In order to contribute to the establishment of therapy and prevention for osteoporosis and the other calcium-related disorders, we are elucidating molecular mechanisms underlying regulation of calcium metabolism with emphases on bone formation and resorption. Skeletal system is the largest storage site for calcium in a living body and its metabolism is conducted by a complex cell society consisting of bone-forming osteoblasts and bone-resorbing osteoclasts as well as stromal cells and chondrocytes. In our department, we take molecular and cellular biological approaches to study the mechanisms underlying regulation of development, differentiation, and function of these cells.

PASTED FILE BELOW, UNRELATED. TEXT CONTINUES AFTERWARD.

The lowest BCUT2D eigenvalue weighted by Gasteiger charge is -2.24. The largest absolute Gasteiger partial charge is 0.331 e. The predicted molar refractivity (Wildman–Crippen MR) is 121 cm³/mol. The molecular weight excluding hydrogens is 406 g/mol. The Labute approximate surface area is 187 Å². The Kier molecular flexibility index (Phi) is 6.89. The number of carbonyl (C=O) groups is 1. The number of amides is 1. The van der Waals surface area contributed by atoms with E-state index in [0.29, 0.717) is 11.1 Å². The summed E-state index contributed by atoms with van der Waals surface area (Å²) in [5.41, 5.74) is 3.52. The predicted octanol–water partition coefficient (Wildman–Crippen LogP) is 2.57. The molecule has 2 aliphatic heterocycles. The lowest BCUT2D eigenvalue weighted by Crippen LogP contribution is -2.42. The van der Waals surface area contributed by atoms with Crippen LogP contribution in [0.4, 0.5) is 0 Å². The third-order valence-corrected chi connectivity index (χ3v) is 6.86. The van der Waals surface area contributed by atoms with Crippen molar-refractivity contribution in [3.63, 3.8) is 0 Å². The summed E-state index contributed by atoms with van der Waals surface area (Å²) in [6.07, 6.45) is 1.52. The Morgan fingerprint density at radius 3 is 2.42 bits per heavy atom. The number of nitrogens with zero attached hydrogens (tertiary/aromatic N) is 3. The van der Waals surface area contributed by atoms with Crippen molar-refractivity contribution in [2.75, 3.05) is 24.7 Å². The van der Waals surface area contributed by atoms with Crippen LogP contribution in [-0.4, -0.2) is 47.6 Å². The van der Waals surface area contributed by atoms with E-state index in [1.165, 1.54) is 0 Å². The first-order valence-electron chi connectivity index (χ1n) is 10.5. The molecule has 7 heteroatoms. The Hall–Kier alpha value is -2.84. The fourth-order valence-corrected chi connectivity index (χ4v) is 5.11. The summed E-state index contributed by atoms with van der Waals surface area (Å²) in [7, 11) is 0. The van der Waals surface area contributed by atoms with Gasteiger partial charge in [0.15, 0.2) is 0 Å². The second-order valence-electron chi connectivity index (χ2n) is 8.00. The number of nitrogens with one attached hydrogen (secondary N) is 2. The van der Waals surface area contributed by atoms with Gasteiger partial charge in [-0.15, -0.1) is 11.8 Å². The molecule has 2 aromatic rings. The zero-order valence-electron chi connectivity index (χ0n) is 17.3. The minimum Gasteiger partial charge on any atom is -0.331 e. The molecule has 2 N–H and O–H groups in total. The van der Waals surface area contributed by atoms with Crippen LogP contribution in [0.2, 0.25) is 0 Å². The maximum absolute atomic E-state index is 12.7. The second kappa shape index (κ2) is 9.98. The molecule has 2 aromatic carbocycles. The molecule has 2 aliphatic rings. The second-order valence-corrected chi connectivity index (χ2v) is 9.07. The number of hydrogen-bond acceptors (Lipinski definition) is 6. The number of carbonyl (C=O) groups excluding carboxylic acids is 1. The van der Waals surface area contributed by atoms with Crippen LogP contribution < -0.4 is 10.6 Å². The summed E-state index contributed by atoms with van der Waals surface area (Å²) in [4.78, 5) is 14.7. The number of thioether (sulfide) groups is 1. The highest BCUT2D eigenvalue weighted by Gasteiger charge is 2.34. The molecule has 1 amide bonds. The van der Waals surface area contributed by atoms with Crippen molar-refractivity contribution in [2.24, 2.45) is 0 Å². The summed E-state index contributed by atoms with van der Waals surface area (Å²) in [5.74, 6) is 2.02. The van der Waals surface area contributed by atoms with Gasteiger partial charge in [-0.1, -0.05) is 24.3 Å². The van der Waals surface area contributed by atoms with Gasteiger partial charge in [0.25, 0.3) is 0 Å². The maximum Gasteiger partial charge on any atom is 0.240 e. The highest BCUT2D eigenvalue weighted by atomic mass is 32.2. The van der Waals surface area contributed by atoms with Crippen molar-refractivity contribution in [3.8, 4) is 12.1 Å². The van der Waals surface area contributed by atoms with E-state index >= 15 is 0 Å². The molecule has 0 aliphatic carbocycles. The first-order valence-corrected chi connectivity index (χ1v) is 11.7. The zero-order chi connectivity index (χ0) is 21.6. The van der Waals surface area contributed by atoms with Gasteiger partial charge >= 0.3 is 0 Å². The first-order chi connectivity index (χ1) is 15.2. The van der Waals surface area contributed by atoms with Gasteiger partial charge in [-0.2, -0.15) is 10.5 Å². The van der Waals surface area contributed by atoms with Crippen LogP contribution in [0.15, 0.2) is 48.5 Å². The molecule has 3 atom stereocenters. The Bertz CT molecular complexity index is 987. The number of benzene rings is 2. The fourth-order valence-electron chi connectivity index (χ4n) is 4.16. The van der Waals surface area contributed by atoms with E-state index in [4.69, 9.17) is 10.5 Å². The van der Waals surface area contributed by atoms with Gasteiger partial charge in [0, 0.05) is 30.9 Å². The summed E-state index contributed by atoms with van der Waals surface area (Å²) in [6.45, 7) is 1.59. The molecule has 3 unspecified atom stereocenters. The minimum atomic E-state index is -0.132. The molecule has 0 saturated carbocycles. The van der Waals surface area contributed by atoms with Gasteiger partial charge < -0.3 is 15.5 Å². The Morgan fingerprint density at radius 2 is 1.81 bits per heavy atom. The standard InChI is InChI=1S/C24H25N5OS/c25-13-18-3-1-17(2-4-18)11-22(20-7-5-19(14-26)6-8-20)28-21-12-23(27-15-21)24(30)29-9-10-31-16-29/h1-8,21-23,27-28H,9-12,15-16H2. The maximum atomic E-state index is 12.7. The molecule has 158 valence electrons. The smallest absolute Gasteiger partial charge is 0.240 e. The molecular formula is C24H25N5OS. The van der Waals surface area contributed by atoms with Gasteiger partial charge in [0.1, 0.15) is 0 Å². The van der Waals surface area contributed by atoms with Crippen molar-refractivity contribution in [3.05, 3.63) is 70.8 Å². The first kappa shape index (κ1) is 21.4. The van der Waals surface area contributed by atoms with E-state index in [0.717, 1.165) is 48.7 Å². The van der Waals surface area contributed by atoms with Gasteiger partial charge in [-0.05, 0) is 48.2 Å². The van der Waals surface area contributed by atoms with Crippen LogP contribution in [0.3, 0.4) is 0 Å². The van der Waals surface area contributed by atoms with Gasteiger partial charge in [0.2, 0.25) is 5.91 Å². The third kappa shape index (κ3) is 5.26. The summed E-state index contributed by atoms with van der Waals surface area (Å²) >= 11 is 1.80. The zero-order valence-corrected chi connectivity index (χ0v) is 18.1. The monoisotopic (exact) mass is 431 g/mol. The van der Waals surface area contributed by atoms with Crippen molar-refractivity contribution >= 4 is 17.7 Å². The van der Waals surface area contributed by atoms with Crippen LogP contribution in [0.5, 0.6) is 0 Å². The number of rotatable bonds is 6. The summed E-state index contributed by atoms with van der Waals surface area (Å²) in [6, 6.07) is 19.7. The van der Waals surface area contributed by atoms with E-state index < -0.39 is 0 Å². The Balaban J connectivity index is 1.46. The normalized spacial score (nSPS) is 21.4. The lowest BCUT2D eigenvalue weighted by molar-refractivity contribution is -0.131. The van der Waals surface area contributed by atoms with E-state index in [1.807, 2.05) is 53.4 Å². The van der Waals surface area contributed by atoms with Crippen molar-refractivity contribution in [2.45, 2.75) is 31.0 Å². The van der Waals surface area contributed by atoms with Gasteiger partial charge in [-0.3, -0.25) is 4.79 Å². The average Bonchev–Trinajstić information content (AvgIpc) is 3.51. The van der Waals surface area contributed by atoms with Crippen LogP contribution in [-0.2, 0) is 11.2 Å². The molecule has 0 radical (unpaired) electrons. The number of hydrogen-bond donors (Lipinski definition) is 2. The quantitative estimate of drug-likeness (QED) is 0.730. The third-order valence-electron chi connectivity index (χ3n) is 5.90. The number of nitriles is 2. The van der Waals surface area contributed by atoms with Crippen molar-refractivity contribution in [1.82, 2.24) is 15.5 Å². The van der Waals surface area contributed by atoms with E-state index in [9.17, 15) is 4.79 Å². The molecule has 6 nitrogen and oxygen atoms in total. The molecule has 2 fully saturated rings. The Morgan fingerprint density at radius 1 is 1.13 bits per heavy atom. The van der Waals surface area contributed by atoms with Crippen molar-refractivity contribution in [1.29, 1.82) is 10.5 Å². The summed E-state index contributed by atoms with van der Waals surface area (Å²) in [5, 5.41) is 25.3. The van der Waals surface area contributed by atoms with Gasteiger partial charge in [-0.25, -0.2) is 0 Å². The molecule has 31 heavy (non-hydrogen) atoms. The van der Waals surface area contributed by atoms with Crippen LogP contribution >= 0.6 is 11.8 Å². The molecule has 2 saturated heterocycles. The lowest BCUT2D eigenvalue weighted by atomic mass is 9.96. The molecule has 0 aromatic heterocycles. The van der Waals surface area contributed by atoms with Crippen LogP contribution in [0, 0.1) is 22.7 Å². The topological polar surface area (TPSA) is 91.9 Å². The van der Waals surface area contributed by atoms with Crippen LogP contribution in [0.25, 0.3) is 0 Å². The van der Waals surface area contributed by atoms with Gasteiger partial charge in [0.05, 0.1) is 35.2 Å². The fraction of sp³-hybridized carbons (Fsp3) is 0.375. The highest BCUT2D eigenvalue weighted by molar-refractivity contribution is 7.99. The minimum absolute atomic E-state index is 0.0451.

Bone is the major organ for calcium metabolism in our body. The regulation of bone metabolism is mediated by a balance between osteoblastic bone formation and osteoclastic bone resorption. These activities are maintained in balance and called bone remodeling. Imbalance of the remodeling results in development of bone disorders, such as osteoporosis. Osteoblasts are differentiated from mesenchymal stem cells. These cells are under the regulation by local and systematical factors, such as growth factors and hormones. These factors activate intracellular signaling, which promotes transcription factors thereby delineates cell differentiation. In our laboratory, we are studying the process from various aspects of bone cell regulation including transcription factors, cytokines and hormones. To promote our study, knockout and transgenic mice, gene introduction via virus, global analysis of gene expression, and genome database analysis are used. Our study will provide the basic understandings of bone homeostasis, which will contribute the development of measures for diagnosis and treatment of bone disorders.